The exit poll for the U.K. election is in, and from a market perspective it could hardly be any worse.
The ruling Conservative Party stands to lose its parliamentary majority, potentially triggering another political earthquake in the U.K. and fueling lots of uncertainty about the country’s future Brexit negotiations.
According to the exit poll out immediately after the voting stations closed, the Conservatives stand to win 314 seats, short of the 326 needed to secure a majority. The ruling party currently has 330 seats in parliament. Opposition Labour is predicted to snap up 266 seats, followed by the Scottish National Party at 34 and the Liberal Democrats at 14 seats.
That means the U.K. could be headed for a hung parliament, which analysts fear could slow and muddle the Brexit process.
“A hung parliament throws open all kind of doubts, uncertainty and indecision over the looming challenge of Brexit. We have the possibility of a coalition government and all that entails,” said Neil Wilson, senior market analyst at ETX Capital, in a note.
The final result is not expected until the early hours of Friday, U.K. time. The exit poll from 2015 also predicted a hung parliament, but the final result ended up giving the Conservatives an outright majority.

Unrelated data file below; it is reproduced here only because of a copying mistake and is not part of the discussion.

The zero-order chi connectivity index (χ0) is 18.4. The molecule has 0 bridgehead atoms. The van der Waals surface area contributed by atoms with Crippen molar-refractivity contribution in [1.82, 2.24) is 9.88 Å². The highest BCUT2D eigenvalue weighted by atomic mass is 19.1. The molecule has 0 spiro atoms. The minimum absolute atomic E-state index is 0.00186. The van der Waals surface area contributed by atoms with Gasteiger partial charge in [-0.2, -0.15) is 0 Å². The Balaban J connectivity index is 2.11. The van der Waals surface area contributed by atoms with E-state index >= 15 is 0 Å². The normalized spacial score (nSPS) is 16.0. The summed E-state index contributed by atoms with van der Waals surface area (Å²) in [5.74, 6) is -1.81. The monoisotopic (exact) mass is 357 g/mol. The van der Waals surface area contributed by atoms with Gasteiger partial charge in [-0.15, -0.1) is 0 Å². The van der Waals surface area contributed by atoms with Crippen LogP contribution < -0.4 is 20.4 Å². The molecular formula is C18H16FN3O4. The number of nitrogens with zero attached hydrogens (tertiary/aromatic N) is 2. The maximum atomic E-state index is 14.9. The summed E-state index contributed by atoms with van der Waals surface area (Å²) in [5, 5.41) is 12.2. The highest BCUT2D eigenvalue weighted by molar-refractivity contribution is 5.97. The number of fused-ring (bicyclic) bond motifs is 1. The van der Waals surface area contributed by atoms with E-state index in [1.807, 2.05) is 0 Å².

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Prime Minister Theresa May in April called the early election in a bid to consolidate power in parliament to allow her to smoothly push through her Brexit strategy and strengthen her hand in the divorce talks with Brussels. At the time, her party enjoyed almost historic high support in opinion polls, setting the Tories up for a landslide.
However, after a series of campaign missteps May’s lead over Labour narrowed significantly in recent weeks.
The pound GBPUSD, -1.9372% slid to a seven-week low at $1.2707 after the exit poll came out on fears a hung parliament will damage the Brexit talks.
“Trouble is, in eleven days’ time, the Brexit negotiations are due to commence. And with Theresa May having already triggered Article 50, meaning that the clock is ticking towards the U.K. leaving the EU at the end of March 2019 before calling what always looked to be a very reckless election,” said Grant Lewis, head of research at Daiwa Capital Markets.
“And with so much to negotiate between now and then, any time lost (having already lost seven weeks to the election campaign) will merely serve to raise the risk of ultimate failure for the talks,” he added.
However, there could be a silver lining for both the pound and the Brexit talks. Kallum Pickering, senior U.K. economist at Berenberg said a hung parliament could force a cross-party compromise, leading to a softer exit that could turn out to be positive in the long run.
“With the strong chance that parliament could not form a consensus on key issues, the decision may even be thrown back to the voters, either through a second referendum on Brexit or a repeat election,” he said.